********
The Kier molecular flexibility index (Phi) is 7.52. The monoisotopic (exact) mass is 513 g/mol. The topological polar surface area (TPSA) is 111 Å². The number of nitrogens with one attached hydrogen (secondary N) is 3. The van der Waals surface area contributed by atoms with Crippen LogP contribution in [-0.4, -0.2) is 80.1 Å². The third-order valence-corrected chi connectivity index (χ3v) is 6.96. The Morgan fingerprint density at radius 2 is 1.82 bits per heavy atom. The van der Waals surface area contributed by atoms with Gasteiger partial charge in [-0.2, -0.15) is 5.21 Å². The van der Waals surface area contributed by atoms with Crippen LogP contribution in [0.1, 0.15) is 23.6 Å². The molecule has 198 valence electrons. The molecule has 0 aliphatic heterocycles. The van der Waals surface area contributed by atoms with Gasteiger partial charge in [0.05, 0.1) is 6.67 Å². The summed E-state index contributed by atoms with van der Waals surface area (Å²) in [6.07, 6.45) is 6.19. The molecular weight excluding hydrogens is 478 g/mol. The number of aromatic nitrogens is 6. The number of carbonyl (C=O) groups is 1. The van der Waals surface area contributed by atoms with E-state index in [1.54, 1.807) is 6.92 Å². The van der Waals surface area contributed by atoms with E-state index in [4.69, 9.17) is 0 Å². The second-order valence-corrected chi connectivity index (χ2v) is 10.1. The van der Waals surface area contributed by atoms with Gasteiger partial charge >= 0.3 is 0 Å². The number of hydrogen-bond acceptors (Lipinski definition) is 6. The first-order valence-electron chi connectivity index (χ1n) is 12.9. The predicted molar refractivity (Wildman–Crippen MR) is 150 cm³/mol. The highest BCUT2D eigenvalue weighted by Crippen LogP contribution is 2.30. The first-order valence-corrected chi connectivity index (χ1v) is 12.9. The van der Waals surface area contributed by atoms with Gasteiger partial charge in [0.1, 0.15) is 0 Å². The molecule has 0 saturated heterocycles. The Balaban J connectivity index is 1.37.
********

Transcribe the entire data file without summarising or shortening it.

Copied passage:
The Kier molecular flexibility index (Phi) is 7.52. The monoisotopic (exact) mass is 513 g/mol. The topological polar surface area (TPSA) is 111 Å². The number of nitrogens with one attached hydrogen (secondary N) is 3. The van der Waals surface area contributed by atoms with Crippen LogP contribution in [-0.4, -0.2) is 80.1 Å². The third-order valence-corrected chi connectivity index (χ3v) is 6.96. The Morgan fingerprint density at radius 2 is 1.82 bits per heavy atom. The van der Waals surface area contributed by atoms with Gasteiger partial charge in [-0.2, -0.15) is 5.21 Å². The van der Waals surface area contributed by atoms with Crippen LogP contribution in [0.1, 0.15) is 23.6 Å². The molecule has 198 valence electrons. The molecule has 0 aliphatic heterocycles. The van der Waals surface area contributed by atoms with Gasteiger partial charge in [0.05, 0.1) is 6.67 Å². The summed E-state index contributed by atoms with van der Waals surface area (Å²) in [6.07, 6.45) is 6.19. The molecular weight excluding hydrogens is 478 g/mol. The number of aromatic nitrogens is 6. The number of carbonyl (C=O) groups is 1. The van der Waals surface area contributed by atoms with E-state index in [1.54, 1.807) is 6.92 Å². The van der Waals surface area contributed by atoms with E-state index in [4.69, 9.17) is 0 Å². The second-order valence-corrected chi connectivity index (χ2v) is 10.1. The van der Waals surface area contributed by atoms with Gasteiger partial charge >= 0.3 is 0 Å². The number of hydrogen-bond acceptors (Lipinski definition) is 6. The first-order valence-electron chi connectivity index (χ1n) is 12.9. The predicted molar refractivity (Wildman–Crippen MR) is 150 cm³/mol. The highest BCUT2D eigenvalue weighted by Crippen LogP contribution is 2.30. The first-order valence-corrected chi connectivity index (χ1v) is 12.9. The van der Waals surface area contributed by atoms with Gasteiger partial charge in [0.1, 0.15) is 0 Å². The molecule has 0 saturated heterocycles. The Balaban J connectivity index is 1.37.